Home » Protected Contact – It’s Not Just For Zoo Animals

Protected Contact – It’s Not Just For Zoo Animals

My Very “Dangerous” horse that NEEDED protected contact. As you can see here Fox is a very safe horse. I’m sure you can imagine why I was so sceptical.

I have debated about putting this in the Learning Theory Category, but then I realized that Protected Contact is one of the absolute first basics when it comes to Positive Reinforcement Training. So it’s going here in R+ Basics.

First of all when I originally heard the words protected contact, and learned what it was, I thought there is NO way that I need that. I pretty much thought it was ridiculous for horses. Maybe it would be useful for beginners… or small children… or people who are afraid… or the people with dangerous horses as a last resort… I totally get it if you’re training lions, or bears, or tigers… but seriously, why on earth do I need it for my regular horses!? Well did I ever learn… Now it’s one of my most valuable useful tools!!! I know it’s hard not to laugh at the idea, but keep an open mind here.

What is protected Contact?

What is protected contact? Well it’s essentially putting a solid barrier between you and your horse that the horse can’t push through while training. A paddock fence, the round pen, really anything that puts you in a separate space from your horse. Yep, you train your horse from the other side of the fence. I know, I know! It sounds crazy.

Why is it so useful?

So why is it useful? Why do you need to know about it? And why is it so important? Well here’s a tiny little back story about me. When I first started switching to Pure (as pure as possible) R+ training (I started with my heart horse Fox) the instructor insisted that we start in protected contact. I did it to humour her. I figured we would have the first exercise done in minutes, and could move on… Well… it took me a solid month to get out of protected contact. 

Why did it take so long? Well, Fox is a Fjord cross, and he LOVES his food!! In the past I had dealt with two issues with Fox. One was him biting in certain situations when I used food. You can read about it here. The other was him being “pushy” with his body. He had no issues walking over other horses and people, or through any kind of painful pressure in his never ending search for food. So here’s where protected contact was so useful. If Fox tried to push me for food I could just step back out of his reach. He physically couldn’t push into me. If he tried to bite, I could just step back out of his reach. I didn’t have to push him away, or hit him, or do anything to him. He learned quickly that if he tried his old behaviours that it just didn’t work.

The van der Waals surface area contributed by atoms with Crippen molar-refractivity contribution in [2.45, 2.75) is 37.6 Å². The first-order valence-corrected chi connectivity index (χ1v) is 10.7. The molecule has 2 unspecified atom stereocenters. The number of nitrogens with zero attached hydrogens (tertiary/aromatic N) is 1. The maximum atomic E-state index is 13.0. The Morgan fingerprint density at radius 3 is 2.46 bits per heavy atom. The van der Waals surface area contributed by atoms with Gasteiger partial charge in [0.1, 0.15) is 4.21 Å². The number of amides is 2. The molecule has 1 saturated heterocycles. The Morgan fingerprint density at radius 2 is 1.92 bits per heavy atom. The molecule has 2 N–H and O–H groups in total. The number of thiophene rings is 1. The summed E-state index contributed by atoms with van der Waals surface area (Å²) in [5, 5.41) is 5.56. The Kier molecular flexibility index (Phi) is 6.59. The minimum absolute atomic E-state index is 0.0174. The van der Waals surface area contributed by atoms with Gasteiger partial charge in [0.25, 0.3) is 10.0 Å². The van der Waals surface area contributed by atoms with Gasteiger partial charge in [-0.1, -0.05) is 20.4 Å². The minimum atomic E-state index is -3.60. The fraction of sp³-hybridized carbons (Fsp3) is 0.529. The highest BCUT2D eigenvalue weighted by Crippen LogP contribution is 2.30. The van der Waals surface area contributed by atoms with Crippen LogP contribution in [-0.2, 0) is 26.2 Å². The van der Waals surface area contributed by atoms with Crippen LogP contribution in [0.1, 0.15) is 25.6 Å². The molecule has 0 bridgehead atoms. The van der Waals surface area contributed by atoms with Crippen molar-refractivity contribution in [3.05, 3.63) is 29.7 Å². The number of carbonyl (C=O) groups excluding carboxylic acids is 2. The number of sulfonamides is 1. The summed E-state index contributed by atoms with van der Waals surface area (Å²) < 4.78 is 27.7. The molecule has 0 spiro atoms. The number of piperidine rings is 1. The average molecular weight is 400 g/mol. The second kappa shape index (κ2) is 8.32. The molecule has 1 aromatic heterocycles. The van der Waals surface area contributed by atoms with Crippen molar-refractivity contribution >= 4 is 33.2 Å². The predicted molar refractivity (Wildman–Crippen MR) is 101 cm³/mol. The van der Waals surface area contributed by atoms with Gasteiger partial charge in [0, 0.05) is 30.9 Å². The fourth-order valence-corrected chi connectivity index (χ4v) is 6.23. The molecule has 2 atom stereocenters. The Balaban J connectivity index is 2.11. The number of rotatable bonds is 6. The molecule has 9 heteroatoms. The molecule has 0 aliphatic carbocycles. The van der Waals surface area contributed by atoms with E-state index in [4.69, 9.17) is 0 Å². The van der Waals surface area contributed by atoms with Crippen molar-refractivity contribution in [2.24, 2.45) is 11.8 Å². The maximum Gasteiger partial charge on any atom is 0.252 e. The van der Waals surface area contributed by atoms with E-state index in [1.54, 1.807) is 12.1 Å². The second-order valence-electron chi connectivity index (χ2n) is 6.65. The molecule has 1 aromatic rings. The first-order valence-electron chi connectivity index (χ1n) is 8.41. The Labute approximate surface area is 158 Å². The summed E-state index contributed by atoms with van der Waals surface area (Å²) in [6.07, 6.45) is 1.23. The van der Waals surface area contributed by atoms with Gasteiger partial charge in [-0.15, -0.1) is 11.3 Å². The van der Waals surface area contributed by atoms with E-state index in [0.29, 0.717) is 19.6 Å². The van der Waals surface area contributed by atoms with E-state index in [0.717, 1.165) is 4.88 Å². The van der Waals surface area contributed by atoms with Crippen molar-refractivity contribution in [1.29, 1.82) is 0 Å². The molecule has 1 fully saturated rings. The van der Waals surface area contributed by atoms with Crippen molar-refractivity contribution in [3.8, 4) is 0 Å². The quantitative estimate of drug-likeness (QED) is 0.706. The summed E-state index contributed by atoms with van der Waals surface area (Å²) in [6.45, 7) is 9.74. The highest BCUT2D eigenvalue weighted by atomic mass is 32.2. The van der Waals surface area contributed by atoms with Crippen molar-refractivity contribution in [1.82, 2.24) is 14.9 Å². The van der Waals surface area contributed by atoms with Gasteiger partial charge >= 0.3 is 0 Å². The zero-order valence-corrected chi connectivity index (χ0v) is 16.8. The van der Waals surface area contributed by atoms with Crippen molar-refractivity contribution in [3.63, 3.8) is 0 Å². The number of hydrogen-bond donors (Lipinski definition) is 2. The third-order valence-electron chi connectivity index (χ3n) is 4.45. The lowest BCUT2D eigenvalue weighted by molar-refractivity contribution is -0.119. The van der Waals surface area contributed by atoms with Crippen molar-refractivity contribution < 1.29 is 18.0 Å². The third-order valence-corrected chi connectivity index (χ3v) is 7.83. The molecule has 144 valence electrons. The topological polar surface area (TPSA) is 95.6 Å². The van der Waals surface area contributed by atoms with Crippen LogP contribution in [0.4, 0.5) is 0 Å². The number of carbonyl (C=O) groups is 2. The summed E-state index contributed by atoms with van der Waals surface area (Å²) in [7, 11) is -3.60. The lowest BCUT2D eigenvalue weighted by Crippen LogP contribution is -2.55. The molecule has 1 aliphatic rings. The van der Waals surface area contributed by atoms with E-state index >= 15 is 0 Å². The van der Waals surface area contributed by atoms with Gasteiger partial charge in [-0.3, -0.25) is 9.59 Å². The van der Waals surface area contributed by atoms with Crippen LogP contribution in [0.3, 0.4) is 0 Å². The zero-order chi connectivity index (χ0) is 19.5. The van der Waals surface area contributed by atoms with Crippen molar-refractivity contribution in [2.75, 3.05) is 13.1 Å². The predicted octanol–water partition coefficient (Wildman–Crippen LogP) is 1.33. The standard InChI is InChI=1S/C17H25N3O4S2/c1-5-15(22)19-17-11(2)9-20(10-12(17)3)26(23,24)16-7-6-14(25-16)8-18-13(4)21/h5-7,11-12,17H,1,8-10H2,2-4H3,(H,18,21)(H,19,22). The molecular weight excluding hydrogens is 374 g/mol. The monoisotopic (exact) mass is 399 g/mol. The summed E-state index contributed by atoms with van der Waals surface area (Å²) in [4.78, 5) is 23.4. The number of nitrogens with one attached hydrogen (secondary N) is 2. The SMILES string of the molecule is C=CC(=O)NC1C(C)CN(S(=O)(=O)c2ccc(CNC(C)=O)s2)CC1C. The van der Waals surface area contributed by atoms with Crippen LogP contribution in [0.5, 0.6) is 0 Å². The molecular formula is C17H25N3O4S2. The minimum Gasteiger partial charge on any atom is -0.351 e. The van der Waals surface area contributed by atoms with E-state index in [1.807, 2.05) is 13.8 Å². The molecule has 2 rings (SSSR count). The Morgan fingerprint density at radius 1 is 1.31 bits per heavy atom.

**If you are viewing this on a phone just touch the descriptive words, and pull them up or down to be able to see the photos**

It helped me teach Fox safe alternative behaviour around food.

This then gave me the opportunity to teach him an alternative behaviour. Now he can let me know that he is ready to work for reinforcers while staying in his own space. The training process was so much nicer for both of us compared to the things I had tried in the past. Believe me I had tried a LOT of things to get “respect”. Fox is the only horse that I have ever had this much trouble with, and I have to say it’s part of why I love him. It’s the horses that challenge us, that force us to grow, and I am so grateful for this growth!! It took a whole month to train the new behaviour and lose the old behaviour. It was so worth it! The cool part is that he was able to generalize to when I went into his pen with him. He became incredibly “respectful” of my space, and rarely pushes on me now. 

Protected Contact is versatile and offers many different options for training. You can be as creative as you like with it.

Protected contact is useful for more than just force free “manners” training. It also works amazing with feral horses, horses with lower confidence, and dangerous horses. It gives the human protection if the horse becomes dangerous in any way, spooking, rearing, biting, striking, kicking, the list goes on. At the same time it gives the human the opportunity to train a million different behaviours that will not only eventually help the horse become safe to be around, but help the horse gain confidence and feel safe around the human too. It can even work as a cue to the horse that we are working on something new. I’ve used it so many times since first learning. Sometimes for free shaping, sometimes to train alternative behaviours, the list goes on.

It sets the stage for a safe work environment for you and your horse.

Why is it important to know about protected contact? Well it sets the stage for further good experiences and training for you and your horse. It gives you a safe place to fall back on. Most importantly it gives you the skills to safely work with any behaviour big or small.

We spent a month training here… Notice the tiny improvement? He’s eating his hay and not kicking the gate.

If you’re anything like me, the more you dive into learning theory, the more you will see that all behaviours can be pulled apart and trained, or untrained perfectly. One just needs the right tools, and protected contact is a great one!

Have a lovely day!

Courtney

P.S. Here is a sequence where I was practicing Free Shaping in Protected Contact. My plan was to teach Fox to back up. I am still so impressed with how quickly he was able to figure it out! Smart Boy!

**If you are viewing this on a phone just touch the descriptive words, and pull them up or down to be able to see the photos**

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